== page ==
Crown Princess Mary's marital home is straight out of a fairytale

The Danish royals now use it as a summer residence

Crown Princess Mary of Denmark has temporarily moved back to her summer home, The Chancellery House at Fredensborg Castle, which also happened to be her first marital home with her husband Crown Prince Frederik.

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Built in 1731, it is a Baroque-style building attached to the main castle via the stable buildings and the church. It used to be the royal couple's primary residence when they first got married in May 2004, until Frederik VIII's Palace at Amalienborg in Copenhagen was renovated. 

Amalienborg now serves as their winter abode, but Mary and Frederik regularly take their four children, Prince Christian, 15, Princess Isabella, 13 and ten-year-old twins Prince Vincent and Princess Josephine, back to Fredensborg for several months over the summer.

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Not many photos have been shared of the interior, but The Chancellery House is situated on the south side of the newly rebuilt riding ground facility and the exterior features flat, decorative columns.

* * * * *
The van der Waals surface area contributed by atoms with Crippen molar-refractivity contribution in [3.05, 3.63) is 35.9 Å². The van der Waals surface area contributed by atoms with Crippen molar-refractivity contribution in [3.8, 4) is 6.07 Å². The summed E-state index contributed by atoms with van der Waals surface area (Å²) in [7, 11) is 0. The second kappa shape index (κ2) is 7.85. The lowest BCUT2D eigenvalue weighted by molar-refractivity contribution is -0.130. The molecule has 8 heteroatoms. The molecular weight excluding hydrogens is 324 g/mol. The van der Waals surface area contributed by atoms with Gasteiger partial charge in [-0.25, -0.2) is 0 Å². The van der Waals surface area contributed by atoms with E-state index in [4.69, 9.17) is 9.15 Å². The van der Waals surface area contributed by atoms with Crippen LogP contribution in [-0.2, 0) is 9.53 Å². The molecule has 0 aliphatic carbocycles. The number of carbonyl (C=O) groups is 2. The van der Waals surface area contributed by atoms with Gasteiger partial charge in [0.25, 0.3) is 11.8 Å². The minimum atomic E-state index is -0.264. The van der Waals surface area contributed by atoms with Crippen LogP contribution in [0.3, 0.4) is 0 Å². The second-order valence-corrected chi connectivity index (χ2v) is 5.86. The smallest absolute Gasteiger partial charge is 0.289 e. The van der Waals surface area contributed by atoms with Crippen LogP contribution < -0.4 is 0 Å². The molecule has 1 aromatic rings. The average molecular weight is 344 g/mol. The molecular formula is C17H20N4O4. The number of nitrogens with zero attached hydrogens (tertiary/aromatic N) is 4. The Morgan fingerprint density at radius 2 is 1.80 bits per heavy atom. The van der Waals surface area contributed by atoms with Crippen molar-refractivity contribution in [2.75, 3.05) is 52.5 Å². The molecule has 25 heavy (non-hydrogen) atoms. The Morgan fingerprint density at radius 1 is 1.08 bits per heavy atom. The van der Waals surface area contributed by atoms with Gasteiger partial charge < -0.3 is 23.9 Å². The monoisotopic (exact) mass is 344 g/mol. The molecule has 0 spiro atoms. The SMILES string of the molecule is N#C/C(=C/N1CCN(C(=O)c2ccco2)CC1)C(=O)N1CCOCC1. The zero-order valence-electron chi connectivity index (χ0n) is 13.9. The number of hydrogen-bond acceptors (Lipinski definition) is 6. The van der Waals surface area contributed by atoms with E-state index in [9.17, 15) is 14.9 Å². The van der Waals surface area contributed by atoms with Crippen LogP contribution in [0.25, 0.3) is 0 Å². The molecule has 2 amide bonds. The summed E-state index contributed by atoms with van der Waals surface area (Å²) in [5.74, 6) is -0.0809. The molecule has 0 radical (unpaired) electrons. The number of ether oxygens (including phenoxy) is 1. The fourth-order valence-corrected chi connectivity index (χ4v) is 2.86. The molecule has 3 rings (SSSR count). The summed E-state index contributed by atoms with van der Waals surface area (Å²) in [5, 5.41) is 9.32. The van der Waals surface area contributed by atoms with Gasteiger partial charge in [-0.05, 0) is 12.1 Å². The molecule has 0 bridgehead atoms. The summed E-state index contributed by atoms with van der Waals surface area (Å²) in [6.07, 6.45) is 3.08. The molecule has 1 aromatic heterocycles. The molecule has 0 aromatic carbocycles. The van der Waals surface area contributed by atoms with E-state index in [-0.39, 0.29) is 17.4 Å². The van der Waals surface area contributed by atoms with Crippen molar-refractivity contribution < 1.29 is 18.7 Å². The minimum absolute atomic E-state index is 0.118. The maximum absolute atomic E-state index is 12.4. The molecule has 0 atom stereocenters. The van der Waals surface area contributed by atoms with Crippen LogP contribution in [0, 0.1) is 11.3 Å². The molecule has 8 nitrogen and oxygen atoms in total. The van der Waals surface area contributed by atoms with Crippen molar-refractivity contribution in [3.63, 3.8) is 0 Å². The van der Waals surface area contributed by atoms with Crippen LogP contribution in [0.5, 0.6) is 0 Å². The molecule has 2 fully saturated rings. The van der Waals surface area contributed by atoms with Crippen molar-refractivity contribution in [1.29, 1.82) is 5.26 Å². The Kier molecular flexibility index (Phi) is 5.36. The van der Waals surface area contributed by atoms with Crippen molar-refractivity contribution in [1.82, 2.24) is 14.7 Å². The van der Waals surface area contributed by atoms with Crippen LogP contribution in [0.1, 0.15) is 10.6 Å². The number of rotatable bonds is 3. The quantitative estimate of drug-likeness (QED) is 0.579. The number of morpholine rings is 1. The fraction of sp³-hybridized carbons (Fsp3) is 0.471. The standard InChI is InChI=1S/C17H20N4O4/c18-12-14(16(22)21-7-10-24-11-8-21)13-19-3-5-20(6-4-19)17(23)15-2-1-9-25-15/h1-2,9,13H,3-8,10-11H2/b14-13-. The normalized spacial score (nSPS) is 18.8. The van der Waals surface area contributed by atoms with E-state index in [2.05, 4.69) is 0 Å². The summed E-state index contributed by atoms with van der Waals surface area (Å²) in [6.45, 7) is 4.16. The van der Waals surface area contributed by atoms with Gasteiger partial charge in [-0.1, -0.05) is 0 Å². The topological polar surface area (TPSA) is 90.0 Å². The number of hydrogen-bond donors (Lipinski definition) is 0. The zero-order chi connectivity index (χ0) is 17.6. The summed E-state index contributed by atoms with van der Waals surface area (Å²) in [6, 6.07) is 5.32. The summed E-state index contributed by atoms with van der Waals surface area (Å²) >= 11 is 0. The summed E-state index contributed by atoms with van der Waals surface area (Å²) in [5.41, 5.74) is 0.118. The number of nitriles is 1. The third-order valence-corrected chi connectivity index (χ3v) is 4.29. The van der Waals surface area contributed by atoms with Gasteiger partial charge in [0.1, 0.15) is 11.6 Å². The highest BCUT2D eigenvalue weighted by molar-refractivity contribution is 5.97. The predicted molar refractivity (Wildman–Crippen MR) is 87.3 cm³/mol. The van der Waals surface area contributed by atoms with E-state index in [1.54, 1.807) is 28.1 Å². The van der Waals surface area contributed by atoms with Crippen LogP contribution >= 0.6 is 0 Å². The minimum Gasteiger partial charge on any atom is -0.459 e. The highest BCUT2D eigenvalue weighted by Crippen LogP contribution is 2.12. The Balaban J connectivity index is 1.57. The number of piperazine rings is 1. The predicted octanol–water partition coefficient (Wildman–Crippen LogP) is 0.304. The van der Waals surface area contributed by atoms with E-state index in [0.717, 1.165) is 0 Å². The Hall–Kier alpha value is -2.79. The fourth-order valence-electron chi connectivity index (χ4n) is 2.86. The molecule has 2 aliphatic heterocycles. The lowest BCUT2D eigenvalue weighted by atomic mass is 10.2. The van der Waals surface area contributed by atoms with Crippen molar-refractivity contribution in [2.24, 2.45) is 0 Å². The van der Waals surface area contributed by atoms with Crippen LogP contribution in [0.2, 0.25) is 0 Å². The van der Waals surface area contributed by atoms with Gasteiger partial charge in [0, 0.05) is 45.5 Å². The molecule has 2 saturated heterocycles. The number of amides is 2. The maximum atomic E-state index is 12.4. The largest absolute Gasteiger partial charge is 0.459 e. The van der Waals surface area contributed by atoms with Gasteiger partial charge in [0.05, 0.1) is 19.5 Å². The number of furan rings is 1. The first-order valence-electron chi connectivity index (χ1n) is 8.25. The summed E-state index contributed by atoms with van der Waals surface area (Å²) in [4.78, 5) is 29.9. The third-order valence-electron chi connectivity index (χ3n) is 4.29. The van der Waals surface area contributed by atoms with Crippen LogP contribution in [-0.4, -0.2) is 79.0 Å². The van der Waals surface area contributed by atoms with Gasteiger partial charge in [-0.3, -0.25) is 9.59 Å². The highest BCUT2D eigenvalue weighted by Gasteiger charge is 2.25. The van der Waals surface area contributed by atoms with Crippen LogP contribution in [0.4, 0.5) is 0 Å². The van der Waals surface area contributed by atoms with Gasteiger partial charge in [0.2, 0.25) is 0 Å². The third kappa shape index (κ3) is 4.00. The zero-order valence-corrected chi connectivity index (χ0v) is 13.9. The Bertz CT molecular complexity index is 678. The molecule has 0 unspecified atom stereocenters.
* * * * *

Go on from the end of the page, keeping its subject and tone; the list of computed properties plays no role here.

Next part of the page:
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According to the Kongehuset website, "The Chancellery House’s architecture and interiors are in Baroque style with references to the French régence style." Several of the original features remain today, including stucco ceilings, panelled doors, decorative wrought iron fittings and high wall panels.

Since it was built by architect J.C. Krieger, who was also responsible for the main palace, we've taken a look inside Fredensborg Castle to get an idea of the beautiful interiors.

The garden


Outside, there are plenty of grounds for Crown Princess Mary's children to explore, including manicured lawns and the kitchen garden. Set behind a brick wall, rows of plants and purple flowers offer a wild aesthetic.

The lounge


Known as the Danish yellow lounge, the room follows a bright colour scheme with patterned wallpaper, matching curtains and gold accents, including vintage chairs with gold legs. Wooden floorboards, a red rug, a crystal chandelier and flowers add the finishing touches.

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The great lounge


Perhaps even more impressive is the Great Lounge, which has ornate ceiling roses, splashes of green and huge windows offering natural light.

The library


Blue, gold and red are the primary colours decorating the French Library inside Fredensborg Castle. It features a striped sofa and a cream and gold lamp, while an entire wall is taken up by rows of books.

The hallway


Decorated with red carpets, the hallways appear to be very light, with white walls, tall ceilings and huge windows.

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